In a turn of events, the 19th Asian Games in Hangzhou, China, have been marred by allegations of discrimination against Indian sportspersons based on their domicile and ethnicity. The Official Spokesperson, Shri Arindam Bagchi, representing the Government of India, confirmed that Chinese authorities have intentionally denied accreditation and entry to some Indian athletes from the state of Arunachal Pradesh.
This incident follows a concerning trend of bias against Indian athletes from Arunachal Pradesh, where three players, Nyeman Wangsu, Onilu Tega, and Mepung Lamgu, found themselves at the receiving end of such discrimination.
Despite being issued accreditation cards by the Hangzhou Asian Games Organizing Committee (HAGOC), which also act as entry visas for the event, they encountered technical issues while attempting to download their travel documents. Consequently, they were unable to board their scheduled flight, while the rest of the Indian wushu squad, comprising ten players and coaching staff, faced no such hindrances.
This isn’t the first time these athletes have faced such challenges when seeking to compete in China. Just two months ago, they were prevented from participating in the World University Games in Chengdu after being issued stapled visas by China, a practice symbolizing China’s refusal to acknowledge India’s sovereignty over Arunachal Pradesh. India has steadfastly maintained its position that Arunachal Pradesh is an integral and inalienable part of its territory.
India’s Chef-de-mission for the Asian Games, Bhupendra Singh Bajwa, who also serves as the president of the Wushu Association of India (WAI), has raised this issue with HAGOC and the Olympic Council of Asia. The WAI has also reached out to relevant Asian and global sporting bodies concerning the denial of “valid accreditation cards” to these athletes. Regrettably, no response has been received from the organizers or the Olympic Council of Asia thus far.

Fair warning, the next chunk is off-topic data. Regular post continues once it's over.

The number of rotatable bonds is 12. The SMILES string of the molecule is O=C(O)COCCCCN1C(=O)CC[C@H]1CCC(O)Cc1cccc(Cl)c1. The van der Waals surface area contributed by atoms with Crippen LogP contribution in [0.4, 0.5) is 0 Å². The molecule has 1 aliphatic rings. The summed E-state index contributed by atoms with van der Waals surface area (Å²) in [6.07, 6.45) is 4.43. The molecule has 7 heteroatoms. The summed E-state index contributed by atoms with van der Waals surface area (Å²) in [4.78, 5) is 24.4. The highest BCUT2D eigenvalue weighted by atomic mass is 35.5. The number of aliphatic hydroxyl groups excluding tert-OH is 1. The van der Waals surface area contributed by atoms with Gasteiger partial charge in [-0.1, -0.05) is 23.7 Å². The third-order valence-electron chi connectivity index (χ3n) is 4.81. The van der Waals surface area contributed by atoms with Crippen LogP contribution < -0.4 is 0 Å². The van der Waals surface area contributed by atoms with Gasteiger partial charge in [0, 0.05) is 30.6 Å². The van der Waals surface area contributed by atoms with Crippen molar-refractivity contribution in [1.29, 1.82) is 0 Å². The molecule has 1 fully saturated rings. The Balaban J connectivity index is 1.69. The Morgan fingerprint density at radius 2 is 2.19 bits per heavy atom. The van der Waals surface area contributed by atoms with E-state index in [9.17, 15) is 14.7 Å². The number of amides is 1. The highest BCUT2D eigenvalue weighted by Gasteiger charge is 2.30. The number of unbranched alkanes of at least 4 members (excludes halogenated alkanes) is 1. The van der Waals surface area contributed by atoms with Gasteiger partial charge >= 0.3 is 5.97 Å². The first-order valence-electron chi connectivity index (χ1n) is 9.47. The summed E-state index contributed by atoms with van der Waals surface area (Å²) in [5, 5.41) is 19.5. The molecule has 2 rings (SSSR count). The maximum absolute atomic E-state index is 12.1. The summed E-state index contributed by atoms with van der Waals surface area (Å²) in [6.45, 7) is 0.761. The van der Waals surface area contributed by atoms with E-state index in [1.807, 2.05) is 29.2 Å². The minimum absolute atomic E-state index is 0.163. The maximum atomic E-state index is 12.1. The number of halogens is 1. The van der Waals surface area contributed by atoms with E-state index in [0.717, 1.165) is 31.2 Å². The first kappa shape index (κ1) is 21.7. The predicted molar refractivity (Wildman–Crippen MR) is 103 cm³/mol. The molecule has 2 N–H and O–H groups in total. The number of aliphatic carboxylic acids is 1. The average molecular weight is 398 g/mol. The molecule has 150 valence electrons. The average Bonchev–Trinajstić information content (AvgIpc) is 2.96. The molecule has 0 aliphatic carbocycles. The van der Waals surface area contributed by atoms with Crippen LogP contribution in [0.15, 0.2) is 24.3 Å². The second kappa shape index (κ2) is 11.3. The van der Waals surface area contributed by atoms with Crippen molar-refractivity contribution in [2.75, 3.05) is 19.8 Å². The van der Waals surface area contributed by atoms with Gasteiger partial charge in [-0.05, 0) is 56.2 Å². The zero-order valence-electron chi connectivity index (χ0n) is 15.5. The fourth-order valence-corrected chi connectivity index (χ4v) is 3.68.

With the wushu competitions scheduled to commence on September 24, there remains hope that the affected athletes can still participate. In their bid for resolution, they have sought the intervention of cabinet minister Kiren Rijiju, urging strong protests and, if necessary, the possibility of boycotting the opening ceremony should they not be granted permission to travel.
China’s practice of issuing stapled visas to residents of Arunachal Pradesh dates back to the mid-2000s, with the practice extended to residents of Jammu & Kashmir in 2009. Despite China’s assertions that these visas do not compromise its positions on border disputes, India ceased referring to the “one China” policy in official documents more than a decade ago.
In response to these recent developments, the Government of India has expressed strong objections to China’s actions and discrimination against Indian citizens. The Minister of Information and Broadcasting and Youth Affairs and Sports of India has canceled his scheduled visit to China for the Games as a mark of protest.
This gesture underscores India’s unwavering commitment to safeguarding its interests and opposing any form of discrimination based on domicile or ethnicity. These events underscore the growing diplomatic tensions between the two nations, casting a shadow over the otherwise celebratory atmosphere of the 19th Asian Games in Hangzhou.
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